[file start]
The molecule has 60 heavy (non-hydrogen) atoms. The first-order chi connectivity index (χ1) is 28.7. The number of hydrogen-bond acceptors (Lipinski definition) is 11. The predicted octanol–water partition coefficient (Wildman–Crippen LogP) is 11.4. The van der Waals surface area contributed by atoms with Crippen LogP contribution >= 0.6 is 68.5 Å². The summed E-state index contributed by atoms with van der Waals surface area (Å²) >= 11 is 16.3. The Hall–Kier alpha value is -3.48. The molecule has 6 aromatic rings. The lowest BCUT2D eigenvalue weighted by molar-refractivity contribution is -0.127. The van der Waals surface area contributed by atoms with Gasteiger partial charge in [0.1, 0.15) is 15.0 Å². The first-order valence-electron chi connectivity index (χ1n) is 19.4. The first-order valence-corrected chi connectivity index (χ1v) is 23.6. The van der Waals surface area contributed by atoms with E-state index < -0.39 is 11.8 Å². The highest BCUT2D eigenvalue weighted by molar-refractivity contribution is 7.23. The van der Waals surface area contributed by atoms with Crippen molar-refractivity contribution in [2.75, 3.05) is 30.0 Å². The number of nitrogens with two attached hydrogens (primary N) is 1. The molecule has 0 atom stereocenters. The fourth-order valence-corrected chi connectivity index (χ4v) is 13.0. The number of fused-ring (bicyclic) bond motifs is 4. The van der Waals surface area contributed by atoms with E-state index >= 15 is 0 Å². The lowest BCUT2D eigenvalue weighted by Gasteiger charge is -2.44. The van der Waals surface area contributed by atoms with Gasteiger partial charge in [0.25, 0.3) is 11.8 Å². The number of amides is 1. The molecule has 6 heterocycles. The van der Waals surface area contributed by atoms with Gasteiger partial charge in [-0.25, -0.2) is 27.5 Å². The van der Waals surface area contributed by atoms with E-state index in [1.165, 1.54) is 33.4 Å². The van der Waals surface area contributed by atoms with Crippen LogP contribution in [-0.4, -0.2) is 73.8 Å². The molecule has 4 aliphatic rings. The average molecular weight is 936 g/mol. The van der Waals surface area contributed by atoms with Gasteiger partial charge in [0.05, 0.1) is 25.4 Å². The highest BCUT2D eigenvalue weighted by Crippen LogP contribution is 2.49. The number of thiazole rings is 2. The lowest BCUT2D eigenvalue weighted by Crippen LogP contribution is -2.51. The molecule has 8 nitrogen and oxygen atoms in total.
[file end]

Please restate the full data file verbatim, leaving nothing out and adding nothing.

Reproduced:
The molecule has 60 heavy (non-hydrogen) atoms. The first-order chi connectivity index (χ1) is 28.7. The number of hydrogen-bond acceptors (Lipinski definition) is 11. The predicted octanol–water partition coefficient (Wildman–Crippen LogP) is 11.4. The van der Waals surface area contributed by atoms with Crippen LogP contribution >= 0.6 is 68.5 Å². The summed E-state index contributed by atoms with van der Waals surface area (Å²) >= 11 is 16.3. The Hall–Kier alpha value is -3.48. The molecule has 6 aromatic rings. The lowest BCUT2D eigenvalue weighted by molar-refractivity contribution is -0.127. The van der Waals surface area contributed by atoms with Gasteiger partial charge in [0.1, 0.15) is 15.0 Å². The first-order valence-electron chi connectivity index (χ1n) is 19.4. The first-order valence-corrected chi connectivity index (χ1v) is 23.6. The van der Waals surface area contributed by atoms with E-state index < -0.39 is 11.8 Å². The highest BCUT2D eigenvalue weighted by molar-refractivity contribution is 7.23. The van der Waals surface area contributed by atoms with Crippen molar-refractivity contribution in [2.75, 3.05) is 30.0 Å². The number of nitrogens with two attached hydrogens (primary N) is 1. The molecule has 0 atom stereocenters. The fourth-order valence-corrected chi connectivity index (χ4v) is 13.0. The number of fused-ring (bicyclic) bond motifs is 4. The van der Waals surface area contributed by atoms with E-state index >= 15 is 0 Å². The lowest BCUT2D eigenvalue weighted by Gasteiger charge is -2.44. The van der Waals surface area contributed by atoms with Gasteiger partial charge in [0.25, 0.3) is 11.8 Å². The number of amides is 1. The molecule has 6 heterocycles. The van der Waals surface area contributed by atoms with Gasteiger partial charge in [-0.25, -0.2) is 27.5 Å². The van der Waals surface area contributed by atoms with E-state index in [1.165, 1.54) is 33.4 Å². The van der Waals surface area contributed by atoms with Crippen LogP contribution in [-0.4, -0.2) is 73.8 Å². The molecule has 4 aliphatic rings. The average molecular weight is 936 g/mol. The van der Waals surface area contributed by atoms with Gasteiger partial charge in [0.05, 0.1) is 25.4 Å². The highest BCUT2D eigenvalue weighted by Crippen LogP contribution is 2.49. The number of thiazole rings is 2. The lowest BCUT2D eigenvalue weighted by Crippen LogP contribution is -2.51. The molecule has 8 nitrogen and oxygen atoms in total.